After 31st December 2020, if you already hold a UK CPL MEIR and you wish to apply for an EASA CPL MEIR on the basis of your equivalent UK CAA licence, you need to undergo the third country licence application process :
- Obtain an EASA Class 1 medical certificate from your chosen EASA member SOLI
- Pass the EASA TK examinations, as required by the chosen EASA member state
- Undertake training as required by an EASA ATO
- Pass the required skill test(s)
- Apply for an EASA CPL MEIR from that EASA member state as a third country licence application.
Working for EU Airlines
Will I be able to work for an EU (EASA) airline after the UK leaves EASA?
Quite possibly but this will depend on the needs of the airline.
The right to work for an EU airline in the EU is nothing to do with UK CAA or EASA licencing.
Even if you hold both an EASA licence and a UK CAA licence, working for an EU airline in the EU is a matter of international law and not aviation law.
If you hold a passport for an EU member state you will have complete freedom of movement, including for residency and employment purposes, among all EU member states.
However, for those persons holding UK passports only, we do not know for certain what restrictions will be put in place by the EU member states on such persons from living, working, studying or even travelling in the EU. What has been previously stated by the European Commission is that such matters may be devolved to independent member states; therefore, while one state may place no restrictions another state may impose strict restrictions. It should be expected that, in order to work in any EU member state, you may require both a Work Permit and/or a Residency Permit and these may need to be sponsored by the employer. A further consideration is that an EU based employer may choose to employ EU citizens only, as employing non-EU citizens may create an unnecessary administrative burden.
You should refer to the various governmental news feeds for information relating to UK citizens’ rights in EU27 member states.
OBJECTIVE 1: TO BE ISSUED WITH A UK CAA CPL MEIR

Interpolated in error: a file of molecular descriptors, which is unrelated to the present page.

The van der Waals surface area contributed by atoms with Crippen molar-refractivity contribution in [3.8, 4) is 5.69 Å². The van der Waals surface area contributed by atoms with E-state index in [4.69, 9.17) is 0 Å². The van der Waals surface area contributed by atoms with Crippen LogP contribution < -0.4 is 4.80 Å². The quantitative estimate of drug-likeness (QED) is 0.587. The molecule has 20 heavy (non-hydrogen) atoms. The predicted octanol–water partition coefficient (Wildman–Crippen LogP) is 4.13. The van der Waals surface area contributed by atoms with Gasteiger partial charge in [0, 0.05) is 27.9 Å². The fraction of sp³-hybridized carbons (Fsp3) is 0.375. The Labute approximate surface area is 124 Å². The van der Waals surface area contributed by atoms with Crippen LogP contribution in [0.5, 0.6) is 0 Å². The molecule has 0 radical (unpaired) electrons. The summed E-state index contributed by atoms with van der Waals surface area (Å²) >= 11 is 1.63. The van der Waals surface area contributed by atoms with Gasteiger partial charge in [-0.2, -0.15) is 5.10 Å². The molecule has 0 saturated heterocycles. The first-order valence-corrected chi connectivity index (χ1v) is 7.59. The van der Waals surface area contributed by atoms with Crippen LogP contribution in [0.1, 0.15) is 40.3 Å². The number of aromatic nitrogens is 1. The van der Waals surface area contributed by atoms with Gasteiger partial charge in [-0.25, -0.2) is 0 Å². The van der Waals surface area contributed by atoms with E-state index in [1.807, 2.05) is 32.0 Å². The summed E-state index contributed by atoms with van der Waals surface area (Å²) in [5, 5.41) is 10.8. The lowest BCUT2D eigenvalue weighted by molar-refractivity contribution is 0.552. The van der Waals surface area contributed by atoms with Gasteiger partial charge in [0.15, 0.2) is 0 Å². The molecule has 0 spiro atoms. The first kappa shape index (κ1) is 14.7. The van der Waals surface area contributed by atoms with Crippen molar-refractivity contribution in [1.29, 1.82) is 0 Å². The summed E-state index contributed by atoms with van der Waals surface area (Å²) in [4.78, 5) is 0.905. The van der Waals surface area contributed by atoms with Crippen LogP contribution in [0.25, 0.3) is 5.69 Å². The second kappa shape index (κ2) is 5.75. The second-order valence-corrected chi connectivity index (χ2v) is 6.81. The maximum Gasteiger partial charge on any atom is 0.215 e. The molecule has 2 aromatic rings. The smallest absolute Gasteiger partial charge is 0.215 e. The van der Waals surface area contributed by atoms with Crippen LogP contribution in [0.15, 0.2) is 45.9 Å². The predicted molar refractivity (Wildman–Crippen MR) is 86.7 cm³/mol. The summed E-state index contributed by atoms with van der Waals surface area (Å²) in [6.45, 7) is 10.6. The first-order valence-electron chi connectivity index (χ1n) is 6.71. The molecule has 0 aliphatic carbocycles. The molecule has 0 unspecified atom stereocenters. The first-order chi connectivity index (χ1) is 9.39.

- Up to and including 31/12/2022, a UK CAA licence may be issued for an equivalent EASA Part-FCL licence, issued by an EASA member state by 31/03/2021, under a simple administrative procedure, with no further training or exams.
- After 31/12/2022, a UK CAA licence may be issued on the basis of an equivalent EASA Part-FCL licence member state after 31/03/2021 only as part of a third country application, with training as determined necessary by the Head of Training at a UK CAA ATO, plus UK CAA skill tests and theory examinations as required.
- Up to and including 31/12/2020, UK CAA records may be transferred to another EASA regulatory authority under a State of Licence Issue (SOLI) transfer. This includes ALL records – partial transfers, e.g. pilot licence or medical certificate only, are not permitted. Only those licences, ratings and certificates transferred from the UK CAA to another EASA member state by 31/12/2020 may be re-issued by the UK CAA after this date under the administrative ‘exchange’.
OBJECTIVE 2: TO BE ISSUED WITH AN EASA CPL MEIR
- It is highly unlikely that anyone holding an EASA PPL would be undertaking UK CAA ATPL exams for the purpose of applying for an EASA licence.
- The transfer of partial UK CAA theory examinations to an EASA member state should be confirmed by the applicant with the EASA member state.
- EASA examinations being taken under the ECQB 6 syllabus must be completed by 31/01/2022. All EASA examinations after that date will be taken in accordance with the syllabus in force at the time.
- If you have completed your ATPL theory exams with an EASA member state you do not need to transfer your SOLI, as by obtaining a new EASA Part-MED medical certificate, that EASA member state will become your SOLI for the purpose of EASA Part-FCL licencing, while retaining your UK licence.